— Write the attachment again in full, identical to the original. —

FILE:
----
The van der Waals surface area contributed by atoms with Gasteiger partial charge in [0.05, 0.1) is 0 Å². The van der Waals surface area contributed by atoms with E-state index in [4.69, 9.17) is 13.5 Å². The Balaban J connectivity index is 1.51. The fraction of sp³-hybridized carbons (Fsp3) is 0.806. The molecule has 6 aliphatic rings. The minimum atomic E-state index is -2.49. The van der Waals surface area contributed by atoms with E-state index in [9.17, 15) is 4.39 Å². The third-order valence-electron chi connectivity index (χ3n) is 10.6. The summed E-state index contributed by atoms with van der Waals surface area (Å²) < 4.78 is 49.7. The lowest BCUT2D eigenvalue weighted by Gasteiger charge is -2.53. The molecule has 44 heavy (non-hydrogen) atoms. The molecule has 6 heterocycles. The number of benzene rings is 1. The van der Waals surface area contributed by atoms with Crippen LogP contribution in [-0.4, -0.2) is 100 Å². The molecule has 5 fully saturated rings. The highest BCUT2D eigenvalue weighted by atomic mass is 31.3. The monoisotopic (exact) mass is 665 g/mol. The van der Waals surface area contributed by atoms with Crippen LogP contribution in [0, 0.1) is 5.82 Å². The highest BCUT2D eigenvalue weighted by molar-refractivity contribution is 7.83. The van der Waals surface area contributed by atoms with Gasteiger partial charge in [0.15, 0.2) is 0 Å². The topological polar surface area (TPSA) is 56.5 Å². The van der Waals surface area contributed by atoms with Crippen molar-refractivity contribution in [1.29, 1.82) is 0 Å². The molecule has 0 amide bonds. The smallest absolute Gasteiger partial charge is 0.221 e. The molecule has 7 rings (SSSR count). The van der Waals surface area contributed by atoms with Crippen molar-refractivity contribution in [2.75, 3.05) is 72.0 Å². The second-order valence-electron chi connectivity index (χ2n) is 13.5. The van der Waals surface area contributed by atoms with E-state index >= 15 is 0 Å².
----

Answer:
The van der Waals surface area contributed by atoms with Gasteiger partial charge in [0.05, 0.1) is 0 Å². The van der Waals surface area contributed by atoms with E-state index in [4.69, 9.17) is 13.5 Å². The Balaban J connectivity index is 1.51. The fraction of sp³-hybridized carbons (Fsp3) is 0.806. The molecule has 6 aliphatic rings. The minimum atomic E-state index is -2.49. The van der Waals surface area contributed by atoms with E-state index in [9.17, 15) is 4.39 Å². The third-order valence-electron chi connectivity index (χ3n) is 10.6. The summed E-state index contributed by atoms with van der Waals surface area (Å²) < 4.78 is 49.7. The lowest BCUT2D eigenvalue weighted by Gasteiger charge is -2.53. The molecule has 44 heavy (non-hydrogen) atoms. The molecule has 6 heterocycles. The number of benzene rings is 1. The van der Waals surface area contributed by atoms with Crippen LogP contribution in [-0.4, -0.2) is 100 Å². The molecule has 5 fully saturated rings. The highest BCUT2D eigenvalue weighted by atomic mass is 31.3. The monoisotopic (exact) mass is 665 g/mol. The van der Waals surface area contributed by atoms with Crippen LogP contribution in [0, 0.1) is 5.82 Å². The highest BCUT2D eigenvalue weighted by molar-refractivity contribution is 7.83. The van der Waals surface area contributed by atoms with Gasteiger partial charge in [0.15, 0.2) is 0 Å². The topological polar surface area (TPSA) is 56.5 Å². The van der Waals surface area contributed by atoms with Crippen molar-refractivity contribution in [1.29, 1.82) is 0 Å². The molecule has 0 amide bonds. The smallest absolute Gasteiger partial charge is 0.221 e. The molecule has 7 rings (SSSR count). The van der Waals surface area contributed by atoms with Crippen molar-refractivity contribution in [2.75, 3.05) is 72.0 Å². The second-order valence-electron chi connectivity index (χ2n) is 13.5. The van der Waals surface area contributed by atoms with E-state index >= 15 is 0 Å².